1 May 2023

In cervical cancer, it's paramount to find out if cancer cells have spread to the lymph nodes. This helps to determine how advanced the cancer is and if extra treatment is needed. In the past, we would remove many of the lymph nodes near the cancer to check for spread. But now, a relative new procedure within cervical cancer called the "sentinel lymph node procedure" is increasingly used. This procedure tries to find and remove only the first lymph nodes that the cancer would have spread to. However, for cervical cancer, there isn't enough proof yet that this new procedure is safe to use instead of the old one. One of the reasons is because we still don't fully understand how the lymph drainage from the cancer to the lymph nodes in the pelvis (near the cervix) work, and sometimes the sentinel lymph nodes are found in unusual places.

The research group of the Queen Elizabeth Hospital (S. Rundle, Gateshead, UK) and Radboudumc (Anke Smits, Mieke ten Eikelder, Petra Zusterzeel, Gynaecological Oncology) wanted to find out how often sentinel lymph nodes were found in unusual places in cervical cancer patients. In addition, we investigated which factors are associated with finding sentinel nodes in unusual places through a retrospective cohort study and literature review.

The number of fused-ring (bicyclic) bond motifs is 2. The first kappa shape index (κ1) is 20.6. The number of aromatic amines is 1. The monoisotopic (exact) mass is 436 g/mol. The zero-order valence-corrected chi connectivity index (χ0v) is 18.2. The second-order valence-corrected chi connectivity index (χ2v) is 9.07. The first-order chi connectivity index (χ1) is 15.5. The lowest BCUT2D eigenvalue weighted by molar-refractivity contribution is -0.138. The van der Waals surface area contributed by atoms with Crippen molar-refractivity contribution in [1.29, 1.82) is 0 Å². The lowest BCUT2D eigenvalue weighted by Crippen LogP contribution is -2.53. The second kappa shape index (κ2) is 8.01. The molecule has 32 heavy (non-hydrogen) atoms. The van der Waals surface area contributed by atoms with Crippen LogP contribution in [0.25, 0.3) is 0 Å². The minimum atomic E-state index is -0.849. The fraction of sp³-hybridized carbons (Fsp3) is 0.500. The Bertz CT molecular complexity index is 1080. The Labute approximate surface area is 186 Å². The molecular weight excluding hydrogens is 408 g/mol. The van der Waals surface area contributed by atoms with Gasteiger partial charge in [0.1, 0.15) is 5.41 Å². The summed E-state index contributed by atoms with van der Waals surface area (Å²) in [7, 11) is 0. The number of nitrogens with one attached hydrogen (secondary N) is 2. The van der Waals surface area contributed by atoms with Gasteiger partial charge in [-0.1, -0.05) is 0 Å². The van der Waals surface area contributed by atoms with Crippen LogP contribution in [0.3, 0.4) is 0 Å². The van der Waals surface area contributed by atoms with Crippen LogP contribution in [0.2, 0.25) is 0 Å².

Our research showed that in 38% (38/100) of the included cervical cancer patients, sentinel lymph nodes were found in an unusual place. We also found that having a higher body mass index, never having given birth, and having a tumour larger than 20 mm were factors that increased the likelihood of finding sentinel lymph nodes in unusual places. This indicates that aberrant drainage patterns are more common than previously thought, and our study aims to improve identification of these lymph nodes by highlighting the associated factors and prevalence. Ultimately, we hope that our findings will lead to better detection of cancer spread and improved safety of the sentinel lymph node procedure in cervical cancer.


Smits A, Ten Eikelder M, Dhanis J, Moore W, Blake D, Zusterzeel P, Kucukmetin A, Ratnavelu N, Rundle S. Finding the sentinel lymph node in early cervical cancer: When is unusual not uncommon? Gynecol Oncol. 2023 Mar;170:84-92. doi: 10.1016/j.ygyno.2022.12.013. Epub 2023 Jan 17. PMID: 36657244.


Photo: Pelvic lymph node mapping met indocyanine green.

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